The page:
This will make web-surfing a more pleasant experience for you and me. It also gives publishers a chance to adapt. Lately, we've been locked in an arms race between users turning on aggressive ad blockers that shut down everything and websites who need to make money. Chrome's system would offer a different way out, by allowing websites to switch to the kind of ads Google deems acceptable. Google even has tools in place to help websites make the switch.
That sounds fine and dandy. But under the surface, this move is an exercise in Google's obscene amount of power in this arena. The company . Nearly is done with Chrome. And Google sells an unfathomable number of ads. In 2017, its ad sales of the whole U.S. digital market, earning Google $35 billion in 2017. By driving search results to AMP on mobile and blocking "annoying" ads on Chrome, Google is using its enormous influence to carefully reshape the market in which it profits to the tune of tens of billions. Google has the power to make it uniquely profitable (perhaps exclusively profitable) to buy the sorts of ads it has to sell.
The situation is actually even stickier than that. Google's crusade rails against "annoying" ads, but that's a very specific grievance. Sure, ads that shout at you through the speakers are irritating, but so are ads that track you around the web, compiling a dossier of data with which to target you specifically.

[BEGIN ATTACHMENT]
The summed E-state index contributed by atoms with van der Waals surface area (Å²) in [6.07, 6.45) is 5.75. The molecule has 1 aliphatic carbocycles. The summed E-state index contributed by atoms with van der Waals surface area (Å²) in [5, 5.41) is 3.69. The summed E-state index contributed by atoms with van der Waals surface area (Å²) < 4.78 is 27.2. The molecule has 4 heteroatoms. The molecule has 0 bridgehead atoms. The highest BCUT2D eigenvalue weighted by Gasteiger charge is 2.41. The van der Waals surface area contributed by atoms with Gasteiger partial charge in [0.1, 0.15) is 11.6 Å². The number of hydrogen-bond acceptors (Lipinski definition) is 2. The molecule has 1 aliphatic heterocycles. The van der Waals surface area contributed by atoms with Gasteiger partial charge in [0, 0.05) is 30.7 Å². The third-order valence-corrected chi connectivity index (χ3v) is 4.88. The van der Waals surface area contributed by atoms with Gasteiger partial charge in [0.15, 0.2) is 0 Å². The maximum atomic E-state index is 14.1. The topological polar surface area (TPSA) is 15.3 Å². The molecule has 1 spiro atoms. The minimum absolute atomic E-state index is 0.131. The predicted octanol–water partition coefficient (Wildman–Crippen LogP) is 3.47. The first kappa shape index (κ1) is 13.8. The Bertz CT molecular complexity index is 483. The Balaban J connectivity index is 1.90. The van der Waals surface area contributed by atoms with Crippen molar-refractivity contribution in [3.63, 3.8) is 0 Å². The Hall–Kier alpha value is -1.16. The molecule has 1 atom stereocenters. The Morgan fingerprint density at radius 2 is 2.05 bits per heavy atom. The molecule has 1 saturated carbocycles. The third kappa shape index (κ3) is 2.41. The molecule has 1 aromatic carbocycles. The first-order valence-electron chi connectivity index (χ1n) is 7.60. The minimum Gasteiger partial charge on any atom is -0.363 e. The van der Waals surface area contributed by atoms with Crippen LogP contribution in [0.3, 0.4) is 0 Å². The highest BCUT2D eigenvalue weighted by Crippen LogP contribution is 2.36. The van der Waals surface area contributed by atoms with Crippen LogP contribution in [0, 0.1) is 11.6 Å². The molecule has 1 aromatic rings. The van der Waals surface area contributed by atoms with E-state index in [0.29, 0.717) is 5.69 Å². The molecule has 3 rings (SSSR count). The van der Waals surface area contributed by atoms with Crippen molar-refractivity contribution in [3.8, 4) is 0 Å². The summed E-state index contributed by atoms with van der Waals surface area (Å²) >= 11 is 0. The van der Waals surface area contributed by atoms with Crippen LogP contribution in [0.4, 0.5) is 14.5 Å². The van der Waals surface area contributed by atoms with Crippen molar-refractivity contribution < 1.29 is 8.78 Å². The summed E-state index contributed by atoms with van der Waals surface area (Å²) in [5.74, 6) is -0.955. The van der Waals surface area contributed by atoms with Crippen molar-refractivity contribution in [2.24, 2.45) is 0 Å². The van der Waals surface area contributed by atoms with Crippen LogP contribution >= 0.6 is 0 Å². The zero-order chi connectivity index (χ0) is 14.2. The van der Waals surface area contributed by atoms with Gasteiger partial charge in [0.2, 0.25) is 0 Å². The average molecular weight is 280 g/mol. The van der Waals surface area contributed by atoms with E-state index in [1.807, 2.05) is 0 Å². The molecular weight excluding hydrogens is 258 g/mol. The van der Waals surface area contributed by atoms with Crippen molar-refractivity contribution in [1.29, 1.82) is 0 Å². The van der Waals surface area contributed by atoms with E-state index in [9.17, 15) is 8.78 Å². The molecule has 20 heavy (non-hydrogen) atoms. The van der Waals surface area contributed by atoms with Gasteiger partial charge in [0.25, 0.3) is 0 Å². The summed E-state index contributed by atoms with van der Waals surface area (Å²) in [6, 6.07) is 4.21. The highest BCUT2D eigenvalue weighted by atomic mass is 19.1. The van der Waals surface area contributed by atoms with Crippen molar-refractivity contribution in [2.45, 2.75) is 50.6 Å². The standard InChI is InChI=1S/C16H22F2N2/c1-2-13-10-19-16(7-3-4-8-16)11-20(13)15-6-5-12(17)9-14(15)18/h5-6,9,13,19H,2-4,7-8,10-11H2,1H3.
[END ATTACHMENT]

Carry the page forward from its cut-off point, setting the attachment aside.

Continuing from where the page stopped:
Google's plot to clean up the web leaves this particular ground untouched, as Mark Mayo, senior vice president of product for Mozilla Firefox, points out to Seniorhelpline in a statement:
We think Google’s new ad blocker is a positive step for the web, albeit one focused narrowly on decreasing web clutter and user annoyance with ads. At Mozilla, our goal is improve users’ experience with the web overall while protecting them from real harms, like tracking. The Coalition for Better Ads (CBA) addresses some of the most visible concerns with online advertising but notably does not address invisible trackers that can be used to create comprehensive profiles of your interests and activity.
Firefox, accordingly, has rolled out an opt-in Tracking Protection in . Google, a big-time seller of ads that do exactly this sort of tracking, has no equivalent protection in Chrome.
Good For Everyone?
Google was born and grew up in the open web, a pre-millennial whirlwind of competition where good old-fashioned websites still reigned supreme. As social media exploded and messaging apps subsumed texting and email, Google fell behind. Google Plus was a laughing stock. Google's endless litany of chat apps—Gchat, Hangouts, Google Voice, Duo, Allo—spent years tangled in a Gordian knot while Facebook Messenger and Whatsapp ate the search giant's lunch.
But when it comes to search, browsers, emails, all the tools of a web not-quite-gone by, Google still exerts enormous influence. It is doubtlessly determined to make sure that remains the case.
As you travel through Google's nature domain, you should absolutely appreciate the cleanliness and the fast loading time of web pages that will come from the new changes. These quality-of-life improvements are a big step toward a web that feels less painful to use, and they help to keep ads viable as a way to support the content you get for free. Just remember, these gains come with a trade-off, though you may not be able to see them from your search results.